Poisoned Wendy's manager harangued for calling 911

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There's following what you believe is corporate policy and then there's just nuts.

According to 10connects.com in Tampa Bay, Fla., a manager at a Jacksonville Wendy's is complaining that she was called on the carpet last week for calling 911 after drinking something at work that may have been laced with oven cleaner.

Sara Barahona said it was hot at the store, the AC was out and she gulped her drink. It tasted funny and when she lifted the lid, it didn't look right, either. She had no clue what was in there so she called for medical help. Sounds reasonable.
Now comes the weird, news-making part. A few days later she's summoned by the district manager. She says he faults her, in front of others, for getting help because emergency vehicles outside the restaurant is bad for business. Poisoned managers aren't real high on the PR scale either, but let's move on.

Alan Pruitt, president of Wendy's of Michigan and Florida, has confirmed there was a meeting. He told the Web site that the district manager did not fault Barahona for calling 911; instead, get this, managers were reminded to also call the district office in the event of an emergency.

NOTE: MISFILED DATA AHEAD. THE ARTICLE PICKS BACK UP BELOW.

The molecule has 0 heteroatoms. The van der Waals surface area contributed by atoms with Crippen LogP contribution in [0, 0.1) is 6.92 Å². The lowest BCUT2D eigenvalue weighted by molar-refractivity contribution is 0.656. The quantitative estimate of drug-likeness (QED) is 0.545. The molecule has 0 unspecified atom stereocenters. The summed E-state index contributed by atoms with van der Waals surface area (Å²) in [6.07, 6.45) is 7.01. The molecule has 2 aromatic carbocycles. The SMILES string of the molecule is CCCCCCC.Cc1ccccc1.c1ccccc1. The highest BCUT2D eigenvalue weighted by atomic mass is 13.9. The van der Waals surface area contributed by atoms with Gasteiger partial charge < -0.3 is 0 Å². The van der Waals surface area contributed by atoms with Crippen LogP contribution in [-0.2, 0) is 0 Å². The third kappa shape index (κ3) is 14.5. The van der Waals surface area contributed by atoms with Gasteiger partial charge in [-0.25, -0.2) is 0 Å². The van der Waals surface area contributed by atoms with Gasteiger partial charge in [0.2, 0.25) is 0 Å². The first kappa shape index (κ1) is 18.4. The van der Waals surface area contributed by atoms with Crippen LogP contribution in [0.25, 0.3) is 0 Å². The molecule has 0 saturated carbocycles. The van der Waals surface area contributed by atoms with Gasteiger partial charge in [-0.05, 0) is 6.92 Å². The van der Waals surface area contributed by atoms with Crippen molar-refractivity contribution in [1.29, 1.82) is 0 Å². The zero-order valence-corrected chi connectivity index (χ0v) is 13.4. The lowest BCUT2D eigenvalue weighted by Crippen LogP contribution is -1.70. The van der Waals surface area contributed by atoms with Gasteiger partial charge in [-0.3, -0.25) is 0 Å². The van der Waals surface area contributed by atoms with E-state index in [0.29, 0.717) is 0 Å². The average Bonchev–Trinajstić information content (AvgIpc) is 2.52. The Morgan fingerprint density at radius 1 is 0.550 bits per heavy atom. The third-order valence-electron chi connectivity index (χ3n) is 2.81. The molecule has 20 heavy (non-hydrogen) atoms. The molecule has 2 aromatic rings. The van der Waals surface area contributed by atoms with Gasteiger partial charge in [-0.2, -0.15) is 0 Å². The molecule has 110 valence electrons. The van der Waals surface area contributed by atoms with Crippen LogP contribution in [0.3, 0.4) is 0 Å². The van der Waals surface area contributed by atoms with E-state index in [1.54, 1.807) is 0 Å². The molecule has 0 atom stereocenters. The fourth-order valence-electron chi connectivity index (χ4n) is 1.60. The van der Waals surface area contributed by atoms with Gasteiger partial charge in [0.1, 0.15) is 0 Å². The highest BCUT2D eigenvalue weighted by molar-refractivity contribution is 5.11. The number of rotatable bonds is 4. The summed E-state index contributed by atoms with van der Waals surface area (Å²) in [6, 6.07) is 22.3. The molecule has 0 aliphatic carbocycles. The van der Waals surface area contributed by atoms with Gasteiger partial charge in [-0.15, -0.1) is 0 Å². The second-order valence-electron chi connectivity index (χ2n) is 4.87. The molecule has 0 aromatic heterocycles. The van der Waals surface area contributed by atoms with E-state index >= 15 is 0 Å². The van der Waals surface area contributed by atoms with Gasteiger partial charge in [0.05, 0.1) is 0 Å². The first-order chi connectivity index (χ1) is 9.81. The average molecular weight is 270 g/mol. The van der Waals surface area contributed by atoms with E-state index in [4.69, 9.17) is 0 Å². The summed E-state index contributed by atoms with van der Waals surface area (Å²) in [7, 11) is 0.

Let this sit for a minute. You think you've been poisoned. You don't know what you just drank, so you call for help. You're also supposed to call your boss? Does the manual also include instructions for passing out in a proper, corporate manner?

Ever worked in an office? This would be funny if it didn't ring so true. Think Dwight Schrute isn't based on real people? You haven't worked corporate.

Wendy's spokesman Bob Bertini made the company's position clear, and clearly more humane, in an e-mail this afternoon.

"We train our employees to call 911 in the event of emergencies," he said. "This is something that's encouraged. We are taking Ms. Barahona's allegations seriously. To our knowledge, no charges have been filed by police in this matter, pending their investigation."

Barahona said there had been a dispute earlier with a worker. The Jacksonville Sheriff's office determined that there was something in the drink. They said this morning that it was still an open investigation and that no arrests had been made.

I called the store. The manager, who cheerily said "This is Ed" when he picked up, didn't say much more. I told him what I was calling about and he said "No comment." I asked if there was someone who could comment, like the district manager. He said "No comment." I asked if there was an e-mail address I could send a question to. Go ahead. Guess.

Next step. Lawyers. Barahona doesn't like the way it was handled and has hired an attorney. Wouldn't be any fun without lawyers involved, would it?

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